Linked by Nicholas Blachford on Wed 9th Jul 2003 16:43 UTC
Talk, Rumors, X Versus Y This article started life when I was asked to write a comparison of x86 and PowerPC CPUs for work. We produce PowerPC based systems and are often asked why we use PowerPC CPUs instead of x86 so a comparison is rather useful. While I have had an interest in CPUs for quite some time but I have never explored this issue in any detail so writing the document proved an interesting exercise. I thought my conclusions would be of interest to OSNews readers so I've done more research and written this new, rather more detailed article. This article is concerned with the technical differences between the families not the market differences.
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Way I look at is it really argument of what instruction set you like to program in: ARM, MIPS ALPHA Sparc, PPC, or X86. All of the previous CPU architectures are capable of getting to the Nirvana CPU speed all CPU geeks seek. It just matter of a lot of money, 18 to 48 month of time, getting good experienced CPU micro-architects and Quantum Mechanics (Transistor Tweekers).

What we need to look at is Software Operating system have become stable if not boring, Window2000/XP and Mac OS X are based on research from about late 80ís. Also memory code size limitations of the past are distant memory in the desktop and server space. Which drove feature rich similar O/S Cores. Plus if you remember history True64 Unix (Mach) , Mac OS X(Mach), and Windows NT(Cutler Design ex Dec) are all based on modified micro kernels

What this has done is move all CPU Architecture off their polar position an began rationalizing their ISA to better meet the needs of software evolution to pretty stable foundation based on common C/C++ based Multithreaded, multi-user, operating system to almost a homogenization of feature (Core CPU Instruction, Floating Point Instruction(SP, DP, Parried Single) Debugging Instruction, DSP Like Instructions (Multiply Accumulate, etc), and Vector Instruction the need to better support the market segments and application where they were moving to support.

What this did is put more pressure on CPU Micro-Architects to innovate since their was going to be less innovation coming form ISA extensions. So they had two choice Fast Clock speed Narrow Super-pipelined architecture or wide slower clock high CPI Micro architectures. They had to look at innovative way to deal with memory latencies (Caches, Larger Register Sets, Instruction Buffer, etc) , also understand how best to deal to code control flow issue ( branch prediction) Here is were the visionaries evolved and ALPHA was one of the greatest CPU experimenting environments to emerge in the last 10 years and they tried all the variation ( In-order, Out of Order, Dual Issue, Multi issue, Multithreading, on chip memory controllers and more). Big Issue today all of these innovations drive Gate Count and chip complexity which reduce our ability to make bigger innovation beyond wait for the next process geometry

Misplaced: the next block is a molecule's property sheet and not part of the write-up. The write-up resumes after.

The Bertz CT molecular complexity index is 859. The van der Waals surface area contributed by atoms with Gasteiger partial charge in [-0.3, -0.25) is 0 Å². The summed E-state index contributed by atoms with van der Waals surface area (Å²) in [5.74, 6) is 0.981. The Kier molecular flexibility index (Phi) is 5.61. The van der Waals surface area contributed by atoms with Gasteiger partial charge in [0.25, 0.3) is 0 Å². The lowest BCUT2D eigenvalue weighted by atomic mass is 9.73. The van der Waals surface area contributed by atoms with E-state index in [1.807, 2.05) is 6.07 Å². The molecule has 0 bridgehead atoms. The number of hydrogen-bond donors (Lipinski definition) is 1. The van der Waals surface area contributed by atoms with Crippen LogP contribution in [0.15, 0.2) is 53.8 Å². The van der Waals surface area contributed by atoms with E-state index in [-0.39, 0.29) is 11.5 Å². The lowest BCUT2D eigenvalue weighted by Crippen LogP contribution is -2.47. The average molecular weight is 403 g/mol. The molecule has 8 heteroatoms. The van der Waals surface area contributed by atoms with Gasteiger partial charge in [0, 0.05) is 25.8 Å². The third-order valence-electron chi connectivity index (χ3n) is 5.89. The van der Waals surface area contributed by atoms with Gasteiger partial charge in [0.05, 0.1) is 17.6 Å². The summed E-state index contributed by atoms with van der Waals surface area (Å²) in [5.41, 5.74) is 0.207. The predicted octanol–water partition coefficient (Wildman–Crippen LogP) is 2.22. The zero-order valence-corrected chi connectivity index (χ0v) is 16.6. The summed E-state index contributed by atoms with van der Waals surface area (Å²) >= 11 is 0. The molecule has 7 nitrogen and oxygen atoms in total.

When compare and contrast the PIV and the 970 they both do something similar. If you want to crank up the clock on the CPU the best way to do this is go with a super-pipelined micro-architecture. And to do this at these new speeds you need to do some thing which Dec invented on the MicroVax Processor and that is to crack PPC or X86 instruction set into simpler instruction (micro-ops). What interesting is Intel been doing this since PentiumPRO. I would argue these Microcodes made Intel more RISC then the current classic ISA level RISC processor. So now that IBM made this leap in Processor design it now back to race to who the best process technology and do most innovative transistors, with minor micro-architecture tweaks . Also with the announcement of Power5/980 Architecture, IBM and Intel are parity of feature again around SMT/HT. Here some of the best research on the subject. (

On the power issue of X86 core look know further then the Pentium M which is one incredible X86 CPU which matches PPC G4 10 Watts 1 GHz with and the bonus of an amazing branch prediction unit, and 1 megabyte of onboard L2 Cache. So this point is moot as well since this Micro-architecture and Quantum Mechanic issue (Transistor tweeker)

If you want to see innovation in CPU architecture look at following project since they are truly driving innovation into again CPU design, Compiler Research and Operating Systems and Application Design To MIT projects are based on MIPS like instruction set.